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Water ski platforms

Waterway protection

A water ski platform is a gently inclined platform with a smooth surface, used by water skiers to take off to execute jumps.

Water Ski Platforms

 

Under state law, any placement of a structure in public waters requires a permit.

Buoys

If you need to place marker buoys around your waterski platform or jump, an additional permit may be required. For more information, see Waterway Markers (Buoys).

Lighting

Ski platforms or jumps located more than 200 feet from shore must be lit with white light during the hours from sunset to sunrise. These structures, no matter how far from shore, should be well marked both day and night to warn boaters of the navigational hazards. Contact your local WI DNR conservation warden for lighting requirements (see Wisconsin DNR Service Center / Regional Offices).

Do I Need a Permit?

This is a text version of our water ski platform interactive question and answer module to help you understand which permit you need. If you see this message, you currently have JavaScript disabled or are in compatibility mode while using Internet Explorer. This text version is here to help you understand if you need a permit from the Wisconsin Department of Natural Resources for your water ski platform project, and if so, which one. Please go through and answer each question. This will help you determine which permit you will need.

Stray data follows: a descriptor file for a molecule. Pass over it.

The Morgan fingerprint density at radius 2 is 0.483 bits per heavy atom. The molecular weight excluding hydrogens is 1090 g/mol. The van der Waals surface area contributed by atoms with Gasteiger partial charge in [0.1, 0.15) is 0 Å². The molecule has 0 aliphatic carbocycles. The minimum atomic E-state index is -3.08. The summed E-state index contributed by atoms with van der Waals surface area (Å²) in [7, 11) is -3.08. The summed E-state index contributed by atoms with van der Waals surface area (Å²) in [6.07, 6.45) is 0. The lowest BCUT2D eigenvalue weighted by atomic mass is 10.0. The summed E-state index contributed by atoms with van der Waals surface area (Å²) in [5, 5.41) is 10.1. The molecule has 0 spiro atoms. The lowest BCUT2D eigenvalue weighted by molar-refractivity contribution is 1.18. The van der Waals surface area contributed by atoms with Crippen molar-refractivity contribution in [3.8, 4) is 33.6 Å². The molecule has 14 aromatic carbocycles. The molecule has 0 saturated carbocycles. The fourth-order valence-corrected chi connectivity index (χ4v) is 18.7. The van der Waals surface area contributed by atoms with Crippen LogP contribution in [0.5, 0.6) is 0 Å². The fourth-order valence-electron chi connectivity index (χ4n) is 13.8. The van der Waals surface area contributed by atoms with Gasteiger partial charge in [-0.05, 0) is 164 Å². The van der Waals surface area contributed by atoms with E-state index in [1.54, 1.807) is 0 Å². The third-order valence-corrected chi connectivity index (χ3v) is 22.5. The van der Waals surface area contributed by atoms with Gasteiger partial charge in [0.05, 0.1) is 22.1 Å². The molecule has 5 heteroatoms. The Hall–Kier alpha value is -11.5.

Question 1 :

Please choose the answer that best describes your project:

If your answer is "I would like to place a water ski platform or jump,” go to Question 2.

If your answer is "I would like to place a slalom course,” go to Question 4.

Question 2 :

Are you placing the water ski platform or jump in your riparian zone?

If your answer is "Yes,” go to Question 3.

If your answer is "No,” :

You've answered No:

You will not be eligible for a permit from the DNR unless you obtain written permission from the riparian owners, whose property the platform or jump will lie in front of.

If your answer is "I don't know,” :

You've answered I don't know:

Please see the department’s Pier Planner [PDF], which describes how to determine the location of your riparian zone.

Question 3 :

Will the location of your proposed water ski platform or jump have adequate water depth and clearance for safe water skiing?

Please review Wisconsin’s boating laws for water skiing regulations [PDF].

Also, the National Show Ski Association typically recommends water ski jumps be placed in no less than 5-6 feet of water. For more information about national show ski recommendations, see the National Show Ski Association Policies and Procedures Manual.

If your answer is "Yes,” :

You've answered Yes:

Based on your answer, you may be eligible for an individual permit to place a water ski platform or jump.

To apply for an individual permit, please visit the individual permits page.*Please note: WAMS ID and password needed to apply. If you do not have a WAMS ID, you must register for one before proceeding.

For a sample drawing of a water ski platform or jump, please see Sample Drawing [1] [PDF]/